After their last attack fell flat, Democrats going after South Carolina state representative Kirkman Finlay in one of the Palmetto State’s few competitive legislative districts went on the offensive again over the weekend. Only this time, they didn’t just come up empty – their attack backfired.
According to reporter Maayan Schechter of The (Columbia, S.C.) State newspaper, Finlay’s Democratic challenger for S.C. House District 75 (.pdf) alleged that “ethical questions” were raised by a business deal the fourth-term state lawmaker entered into back in 2017 with NextEra Energy.
NextEra – based in Juno Beach, Florida – surpassed Exxon Mobil earlier this month as the nation’s largest energy company in terms of market capitalization. Earlier this year, it was announced NextEra had submitted the winning bid to purchase South Carolina’s spectacularly failed government-run utility, Santee Cooper.
More on that deal in a moment …
“Kirkman Finlay is putting himself first at the State House,” his Democratic opponent claimed in a new television advertisement, citing a $15,000 annual option purchased by NextEra to lease land owned by Finlay as a possible site for a solar farm.
This deal was entered into three years ago – before NextEra had even registered lobbyists to work in South Carolina, let alone submitted a deal for the Palmetto State’s debt-addled, chronically mismanaged, scandal-scarred government-run utility.
Nonetheless, Democrats are up in arms over what they refer to as “a clear conflict of interest.”
“Kirkman Finlay’s financial ties to NextEra and this undisclosed conflict of interest are hazardous to South Carolina and compromise any potential sale of Santee Cooper,” Finlay’s opponent said in a follow-up interview with Schechter. “Whether or not you’re in favor of a sale, you can’t trust him to get 100 percent on the dollar from NextEra if he’s in their pocket at the same time.”
Unlike some lawmakers who decline to reveal the sources of their income, Finlay’s deal was disclosed on his economic interests … which, ironically, is the reason Democrats became aware of it in the first place.
More importantly, voters can trust Finlay to push for 100 percent on the dollar from NextEra – because that is exactly what he did.
Earlier this year, leaders in the S.C. General Assembly voted to defer action on NextEra’s $9.6 billion bid to purchase Santee Cooper – arguing governor Henry McMaster had failed to drive a sufficiently hard bargain with the company.
We agreed, arguing McMaster “clearly failed to negotiate the most compelling offers for the legislature to consider” – although in fairness to the governor, no other utility came even close to approaching NextEra’s offer (especially when it came to addressing Santee Cooper’s mountain of debt).
Finlay not only pushed McMaster to negotiate a better deal, though, he voted to preserve Santee Cooper’s option to “reform” itself – a path which (while chimerical) represents the gravest threat to NextEra’s proposed purchase of the utility.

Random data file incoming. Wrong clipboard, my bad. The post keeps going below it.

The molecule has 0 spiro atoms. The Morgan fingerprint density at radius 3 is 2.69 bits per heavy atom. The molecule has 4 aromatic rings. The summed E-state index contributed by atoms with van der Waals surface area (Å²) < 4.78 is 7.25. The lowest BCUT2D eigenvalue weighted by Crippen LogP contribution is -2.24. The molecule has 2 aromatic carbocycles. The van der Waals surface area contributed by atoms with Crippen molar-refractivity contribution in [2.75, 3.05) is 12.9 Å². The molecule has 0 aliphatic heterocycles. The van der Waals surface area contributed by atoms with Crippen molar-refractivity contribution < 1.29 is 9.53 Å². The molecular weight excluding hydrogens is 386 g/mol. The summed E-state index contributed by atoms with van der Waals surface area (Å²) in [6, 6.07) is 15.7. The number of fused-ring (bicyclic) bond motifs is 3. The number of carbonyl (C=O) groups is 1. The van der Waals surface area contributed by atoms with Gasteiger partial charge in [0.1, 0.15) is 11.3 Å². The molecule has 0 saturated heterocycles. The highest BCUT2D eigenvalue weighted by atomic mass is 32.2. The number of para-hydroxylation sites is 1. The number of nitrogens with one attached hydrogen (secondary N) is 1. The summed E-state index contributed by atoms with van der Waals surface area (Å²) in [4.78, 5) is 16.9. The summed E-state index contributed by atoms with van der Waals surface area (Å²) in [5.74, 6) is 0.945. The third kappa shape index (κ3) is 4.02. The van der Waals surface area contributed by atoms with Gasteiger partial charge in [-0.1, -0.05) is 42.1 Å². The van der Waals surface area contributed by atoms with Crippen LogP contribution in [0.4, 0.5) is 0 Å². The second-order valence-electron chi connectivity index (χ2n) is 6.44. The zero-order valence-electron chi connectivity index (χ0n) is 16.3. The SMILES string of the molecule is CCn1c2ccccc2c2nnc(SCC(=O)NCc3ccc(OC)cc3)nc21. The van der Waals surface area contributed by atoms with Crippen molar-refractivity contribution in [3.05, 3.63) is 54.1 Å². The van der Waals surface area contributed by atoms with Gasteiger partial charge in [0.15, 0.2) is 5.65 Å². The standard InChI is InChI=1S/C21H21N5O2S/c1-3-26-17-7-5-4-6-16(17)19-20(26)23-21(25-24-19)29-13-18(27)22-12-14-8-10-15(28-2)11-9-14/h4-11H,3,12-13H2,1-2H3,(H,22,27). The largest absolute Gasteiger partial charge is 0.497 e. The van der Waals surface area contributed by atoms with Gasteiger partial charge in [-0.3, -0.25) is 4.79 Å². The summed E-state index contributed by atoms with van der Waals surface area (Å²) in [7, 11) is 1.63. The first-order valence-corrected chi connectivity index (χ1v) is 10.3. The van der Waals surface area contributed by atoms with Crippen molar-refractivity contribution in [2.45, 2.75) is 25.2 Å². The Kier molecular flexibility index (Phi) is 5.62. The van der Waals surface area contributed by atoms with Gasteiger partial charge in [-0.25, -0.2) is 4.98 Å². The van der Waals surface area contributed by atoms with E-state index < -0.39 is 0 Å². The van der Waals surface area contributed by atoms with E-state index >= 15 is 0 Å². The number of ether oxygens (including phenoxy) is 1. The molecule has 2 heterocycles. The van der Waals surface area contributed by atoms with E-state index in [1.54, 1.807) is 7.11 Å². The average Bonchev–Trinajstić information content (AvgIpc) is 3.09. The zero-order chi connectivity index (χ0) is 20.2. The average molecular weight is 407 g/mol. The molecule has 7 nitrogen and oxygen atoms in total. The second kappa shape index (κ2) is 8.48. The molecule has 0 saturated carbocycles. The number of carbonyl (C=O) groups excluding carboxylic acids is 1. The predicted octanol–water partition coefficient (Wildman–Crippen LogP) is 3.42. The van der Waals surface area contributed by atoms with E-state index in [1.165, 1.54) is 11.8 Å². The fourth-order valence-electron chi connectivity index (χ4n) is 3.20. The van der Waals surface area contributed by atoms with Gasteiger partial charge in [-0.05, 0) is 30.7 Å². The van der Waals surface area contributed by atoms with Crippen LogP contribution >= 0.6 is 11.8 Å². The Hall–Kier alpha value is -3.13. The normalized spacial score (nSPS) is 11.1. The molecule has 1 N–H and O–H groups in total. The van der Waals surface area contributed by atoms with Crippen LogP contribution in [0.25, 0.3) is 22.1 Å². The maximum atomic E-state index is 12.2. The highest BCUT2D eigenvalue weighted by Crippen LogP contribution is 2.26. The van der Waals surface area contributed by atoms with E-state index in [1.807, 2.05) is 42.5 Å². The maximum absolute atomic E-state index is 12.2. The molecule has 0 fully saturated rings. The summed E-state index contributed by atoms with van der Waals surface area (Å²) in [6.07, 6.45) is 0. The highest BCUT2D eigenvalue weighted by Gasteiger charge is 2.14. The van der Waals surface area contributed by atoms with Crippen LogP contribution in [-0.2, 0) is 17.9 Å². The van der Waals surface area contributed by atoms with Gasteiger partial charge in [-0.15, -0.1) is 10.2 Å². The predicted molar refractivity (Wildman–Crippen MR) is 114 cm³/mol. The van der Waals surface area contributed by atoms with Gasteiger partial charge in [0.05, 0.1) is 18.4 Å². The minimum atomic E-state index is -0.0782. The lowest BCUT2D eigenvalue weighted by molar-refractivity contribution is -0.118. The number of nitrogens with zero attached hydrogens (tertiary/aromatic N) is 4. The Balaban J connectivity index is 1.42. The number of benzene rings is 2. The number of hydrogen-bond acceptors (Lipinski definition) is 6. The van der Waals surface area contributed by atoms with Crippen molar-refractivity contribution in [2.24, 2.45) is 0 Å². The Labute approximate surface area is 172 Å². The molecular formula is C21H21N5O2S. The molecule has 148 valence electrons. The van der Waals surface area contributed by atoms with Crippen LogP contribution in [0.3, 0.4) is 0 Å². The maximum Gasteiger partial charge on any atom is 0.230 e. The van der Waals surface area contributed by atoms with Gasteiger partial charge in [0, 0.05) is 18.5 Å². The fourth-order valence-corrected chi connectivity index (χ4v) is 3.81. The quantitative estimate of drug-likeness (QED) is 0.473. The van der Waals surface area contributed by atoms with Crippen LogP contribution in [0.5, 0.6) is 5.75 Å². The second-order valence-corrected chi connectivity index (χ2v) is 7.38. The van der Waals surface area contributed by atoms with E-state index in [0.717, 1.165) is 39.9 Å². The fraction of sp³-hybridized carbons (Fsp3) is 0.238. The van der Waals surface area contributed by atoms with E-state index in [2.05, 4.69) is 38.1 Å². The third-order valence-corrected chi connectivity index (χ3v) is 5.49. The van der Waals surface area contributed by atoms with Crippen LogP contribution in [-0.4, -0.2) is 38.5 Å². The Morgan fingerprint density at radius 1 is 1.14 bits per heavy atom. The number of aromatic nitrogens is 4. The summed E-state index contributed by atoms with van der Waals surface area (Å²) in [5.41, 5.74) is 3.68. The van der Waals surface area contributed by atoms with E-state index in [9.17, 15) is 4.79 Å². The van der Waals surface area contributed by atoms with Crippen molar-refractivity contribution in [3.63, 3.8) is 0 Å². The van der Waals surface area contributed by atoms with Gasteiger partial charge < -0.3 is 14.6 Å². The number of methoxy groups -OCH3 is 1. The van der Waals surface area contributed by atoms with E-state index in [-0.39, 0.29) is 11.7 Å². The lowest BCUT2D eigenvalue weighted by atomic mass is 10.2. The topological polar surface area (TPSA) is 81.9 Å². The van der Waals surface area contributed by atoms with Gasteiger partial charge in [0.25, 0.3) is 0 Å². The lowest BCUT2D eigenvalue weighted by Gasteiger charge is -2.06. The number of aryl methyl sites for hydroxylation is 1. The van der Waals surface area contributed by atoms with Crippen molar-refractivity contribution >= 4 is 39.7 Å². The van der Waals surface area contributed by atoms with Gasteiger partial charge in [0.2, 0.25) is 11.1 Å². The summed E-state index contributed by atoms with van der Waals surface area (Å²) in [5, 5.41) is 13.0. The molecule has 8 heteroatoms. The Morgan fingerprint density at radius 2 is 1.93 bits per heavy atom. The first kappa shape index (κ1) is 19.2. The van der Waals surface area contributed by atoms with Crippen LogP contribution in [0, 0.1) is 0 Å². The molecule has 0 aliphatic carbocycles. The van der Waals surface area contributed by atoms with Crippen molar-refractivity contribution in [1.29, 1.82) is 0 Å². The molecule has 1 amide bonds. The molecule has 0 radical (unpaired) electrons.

Wait … what?
That’s right …
Not only did Finlay push NextEra to come up with a better deal, he declined to shut down the primary alternative to its purchase plan (even though he could/ should have).
(Click to view)
“Isn’t that the discharge of my duty?” Finlay asked Schechter rhetorically. “The argument is by making them pay more, I’m helping them? My opponent’s logic is flawed. What we are doing is attempting to get the best price and deal for the ratepayer.”
Yet this is supposed to be indicative of corrupt behavior?
So let’s see if we have this straight: Finlay – one of the leading advocates for income transparency at the S.C. State House – not only followed all of the applicable ethics rules in reporting this business deal, but when it came time to cast votes related to the company that purchased a lease option on his land, he specifically acted in the best interests of taxpayers (and against the interests of the company looking to lease his land).
Yes … and yes.
Oh, and when a bill related to solar farms came up in the legislature two-and-a-half years ago, Finlay recused himself.
Still, Democrats said it was “shocking” that Finlay failed to “see any problem” with his actions.
Again … really?
Perhaps that’s because there is no problem …
Again, unless you believe following ethics laws and acting in the best interests of taxpayers is problematic behavior.
In the interests of full disclosure, Finlay is a personal friend of our founding editor Will Folks. And his burger joint – Pawleys Front Porch – advertises on our website. Clearly, we would be lying if we said we were not inclined to give him the benefit of the doubt.
But credibility dictates calling things like we see them – and if Finlay had failed to disclose income and proceeded to act in a manner benefitting an interest that was paying him, you better believe we would be calling him out for it.
Unfortunately for his Democratic rivals, though, that is not what happened. In fact, it is precisely the opposite of what happened, which further underscores our belief that Finlay is one of the few lawmakers at the S.C. State House who can be trusted to put the people he represents first.
Even if that means standing up to GOP leaders like he did last year in opposing a corporate giveaway to liberal billionaire David Tepper, owner of the National Football League (NFL)’s Carolina Panthers …
WANNA SOUND OFF?
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